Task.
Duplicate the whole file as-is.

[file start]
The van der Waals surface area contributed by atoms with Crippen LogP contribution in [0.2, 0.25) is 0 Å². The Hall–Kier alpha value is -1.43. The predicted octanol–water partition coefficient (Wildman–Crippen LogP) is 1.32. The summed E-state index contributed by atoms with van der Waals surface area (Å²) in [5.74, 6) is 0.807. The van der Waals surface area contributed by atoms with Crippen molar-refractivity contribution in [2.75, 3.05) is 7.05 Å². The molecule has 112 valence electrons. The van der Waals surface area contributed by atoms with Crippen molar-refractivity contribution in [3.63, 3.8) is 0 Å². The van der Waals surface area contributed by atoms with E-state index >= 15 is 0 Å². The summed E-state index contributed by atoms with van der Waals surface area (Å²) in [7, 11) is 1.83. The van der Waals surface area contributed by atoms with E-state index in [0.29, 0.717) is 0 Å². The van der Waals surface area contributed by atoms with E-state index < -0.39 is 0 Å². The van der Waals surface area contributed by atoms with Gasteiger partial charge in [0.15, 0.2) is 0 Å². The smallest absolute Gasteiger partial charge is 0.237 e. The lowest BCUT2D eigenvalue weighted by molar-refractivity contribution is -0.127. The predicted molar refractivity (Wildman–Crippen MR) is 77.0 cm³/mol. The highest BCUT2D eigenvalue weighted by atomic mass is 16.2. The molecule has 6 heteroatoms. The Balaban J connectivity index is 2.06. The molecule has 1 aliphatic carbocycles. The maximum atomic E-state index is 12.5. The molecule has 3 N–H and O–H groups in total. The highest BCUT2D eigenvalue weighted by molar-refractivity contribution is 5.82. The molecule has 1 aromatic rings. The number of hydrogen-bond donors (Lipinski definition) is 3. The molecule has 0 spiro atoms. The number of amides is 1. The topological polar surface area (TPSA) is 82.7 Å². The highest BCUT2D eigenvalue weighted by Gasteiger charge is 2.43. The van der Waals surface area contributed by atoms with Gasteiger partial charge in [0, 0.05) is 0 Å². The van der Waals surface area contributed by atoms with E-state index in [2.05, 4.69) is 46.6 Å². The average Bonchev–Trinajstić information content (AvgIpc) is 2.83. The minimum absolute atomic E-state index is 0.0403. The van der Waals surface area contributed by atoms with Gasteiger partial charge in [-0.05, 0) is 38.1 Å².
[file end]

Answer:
The van der Waals surface area contributed by atoms with Crippen LogP contribution in [0.2, 0.25) is 0 Å². The Hall–Kier alpha value is -1.43. The predicted octanol–water partition coefficient (Wildman–Crippen LogP) is 1.32. The summed E-state index contributed by atoms with van der Waals surface area (Å²) in [5.74, 6) is 0.807. The van der Waals surface area contributed by atoms with Crippen molar-refractivity contribution in [2.75, 3.05) is 7.05 Å². The molecule has 112 valence electrons. The van der Waals surface area contributed by atoms with Crippen molar-refractivity contribution in [3.63, 3.8) is 0 Å². The van der Waals surface area contributed by atoms with E-state index >= 15 is 0 Å². The summed E-state index contributed by atoms with van der Waals surface area (Å²) in [7, 11) is 1.83. The van der Waals surface area contributed by atoms with E-state index in [0.29, 0.717) is 0 Å². The van der Waals surface area contributed by atoms with E-state index < -0.39 is 0 Å². The van der Waals surface area contributed by atoms with Gasteiger partial charge in [0.15, 0.2) is 0 Å². The smallest absolute Gasteiger partial charge is 0.237 e. The lowest BCUT2D eigenvalue weighted by molar-refractivity contribution is -0.127. The predicted molar refractivity (Wildman–Crippen MR) is 77.0 cm³/mol. The highest BCUT2D eigenvalue weighted by atomic mass is 16.2. The molecule has 6 heteroatoms. The Balaban J connectivity index is 2.06. The molecule has 1 aliphatic carbocycles. The maximum atomic E-state index is 12.5. The molecule has 3 N–H and O–H groups in total. The highest BCUT2D eigenvalue weighted by molar-refractivity contribution is 5.82. The molecule has 1 aromatic rings. The number of hydrogen-bond donors (Lipinski definition) is 3. The molecule has 0 spiro atoms. The number of amides is 1. The topological polar surface area (TPSA) is 82.7 Å². The highest BCUT2D eigenvalue weighted by Gasteiger charge is 2.43. The van der Waals surface area contributed by atoms with Gasteiger partial charge in [0, 0.05) is 0 Å². The van der Waals surface area contributed by atoms with E-state index in [2.05, 4.69) is 46.6 Å². The average Bonchev–Trinajstić information content (AvgIpc) is 2.83. The minimum absolute atomic E-state index is 0.0403. The van der Waals surface area contributed by atoms with Gasteiger partial charge in [-0.05, 0) is 38.1 Å².